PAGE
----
Keywords: museum; cultural economics; repeat visitation; zero-truncated Poisson; Rovereto (Italy)
    JEL: D12 L83 C19
    Date: 2011
  4. By: JG. Brida; Marta Meleddu; Manuela Pulina
    Abstract: This study via a travel cost model estimates the likelihood to revisit South Tyrol s Museum of Archaeology, best known as the Ötzi museum, in the Autonomous Province of Bolzano(Italy). The purpose of this investigation is to analyse in what measure this museum may be regarded as a potential icon for the urban development of Bolzano. To this aim, the number of actual visits to the museum are employed as an economic indicator of the museum attraction propensity and an investigation on visitors’ preferences and behavior is carried out. The relevant data were obtained from a survey undertaken in the months from June to August 2010 at site and a zero- truncated count data model is estimated. The empirical findings provide an important tool to plan the future urban development around the Ötzi museum.
    Keywords: Museum; urban icon; travel cost; repeat visits; zero-truncated Poisson
    JEL: D12 L83 C19
    Date: 2011
  5. By: Lyons, Seán; Mayor, Karen; Moro, Mirko; Tol, Richard S. J.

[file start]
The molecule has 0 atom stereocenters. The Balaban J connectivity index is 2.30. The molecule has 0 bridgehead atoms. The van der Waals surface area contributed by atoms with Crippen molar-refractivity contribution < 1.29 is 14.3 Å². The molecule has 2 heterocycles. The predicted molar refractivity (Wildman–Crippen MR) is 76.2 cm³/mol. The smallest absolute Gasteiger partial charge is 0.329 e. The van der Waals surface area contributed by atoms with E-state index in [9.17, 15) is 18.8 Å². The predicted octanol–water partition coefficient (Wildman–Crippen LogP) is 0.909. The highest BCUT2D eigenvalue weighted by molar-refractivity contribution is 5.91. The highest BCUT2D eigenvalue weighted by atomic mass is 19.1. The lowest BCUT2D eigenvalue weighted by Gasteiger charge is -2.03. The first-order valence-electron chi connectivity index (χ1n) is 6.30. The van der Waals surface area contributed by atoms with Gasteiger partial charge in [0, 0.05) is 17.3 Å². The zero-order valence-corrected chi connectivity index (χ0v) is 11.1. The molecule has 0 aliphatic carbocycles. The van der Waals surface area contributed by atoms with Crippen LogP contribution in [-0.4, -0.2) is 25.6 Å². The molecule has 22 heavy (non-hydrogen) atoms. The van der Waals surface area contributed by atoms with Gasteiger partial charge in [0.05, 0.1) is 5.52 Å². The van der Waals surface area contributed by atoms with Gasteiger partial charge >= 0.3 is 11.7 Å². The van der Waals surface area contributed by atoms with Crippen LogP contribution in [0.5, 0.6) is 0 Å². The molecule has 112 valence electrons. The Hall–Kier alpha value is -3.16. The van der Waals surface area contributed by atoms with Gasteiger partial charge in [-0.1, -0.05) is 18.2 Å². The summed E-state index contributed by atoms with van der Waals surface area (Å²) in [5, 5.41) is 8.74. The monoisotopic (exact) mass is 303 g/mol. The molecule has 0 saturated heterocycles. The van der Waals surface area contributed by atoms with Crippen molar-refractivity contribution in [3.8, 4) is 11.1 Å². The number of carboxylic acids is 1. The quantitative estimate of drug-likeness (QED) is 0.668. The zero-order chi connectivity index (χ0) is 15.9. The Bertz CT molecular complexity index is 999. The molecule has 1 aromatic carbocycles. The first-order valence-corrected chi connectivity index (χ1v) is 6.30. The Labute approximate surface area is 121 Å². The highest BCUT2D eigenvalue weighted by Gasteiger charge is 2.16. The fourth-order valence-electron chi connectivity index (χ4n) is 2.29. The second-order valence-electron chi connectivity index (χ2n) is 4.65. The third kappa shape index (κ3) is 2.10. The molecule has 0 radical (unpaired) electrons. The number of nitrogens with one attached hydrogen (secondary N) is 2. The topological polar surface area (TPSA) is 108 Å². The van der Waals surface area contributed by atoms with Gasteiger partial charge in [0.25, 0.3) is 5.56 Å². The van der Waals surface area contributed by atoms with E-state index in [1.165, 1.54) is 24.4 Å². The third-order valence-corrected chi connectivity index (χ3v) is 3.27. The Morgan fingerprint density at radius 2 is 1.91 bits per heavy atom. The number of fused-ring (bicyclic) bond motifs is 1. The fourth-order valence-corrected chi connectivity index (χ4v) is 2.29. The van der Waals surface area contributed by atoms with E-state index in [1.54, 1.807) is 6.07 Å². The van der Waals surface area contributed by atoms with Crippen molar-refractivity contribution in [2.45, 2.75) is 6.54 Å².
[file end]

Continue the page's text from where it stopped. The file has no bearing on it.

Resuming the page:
Abstract: Does the housing market reflect cultural heritage? We estimate several specifications of a hedonic price equation to establish whether distance to cultural heritage site is capitalised into housing prices in Greater Dublin, Ireland. The results show that distance to the nearest historic building has a significant and robust effect on housing prices. To our knowledge this is the first application of the hedonic price method to cultural heritage.
    Keywords: non-market valuation; hedonic price; hedonic regression; cultural heritage; cultural economics
    Date: 2011–05
  6. By: Tauber, Ramona; Anders, Sven; Langinier, Corinne
    Abstract: The debate over the âright wayâ of protecting geographical indicators (GIs) has resulted in a growing body of literature investigating the welfare effects of GI policies using economic modelling approaches. This paper presents a synthesis of a small yet growing number of analytical studies on GIs. We find that modelling results and related policy conclusions hinge on different assumptions regarding consumer preferences, quality differentiation and weights attributed to producer or consumer welfare measures. Inconclusive results regarding a pareto-optimal design of GI policy leave several unresolved issues to researchers and policy makers assigned with the welfare implications of GI-based market interventions.
    Keywords: geographical indications, consumer preferences, welfare, policy, Agribusiness, Consumer/Household Economics, Industrial Organization, International Relations/Trade,
    Date: 2011–04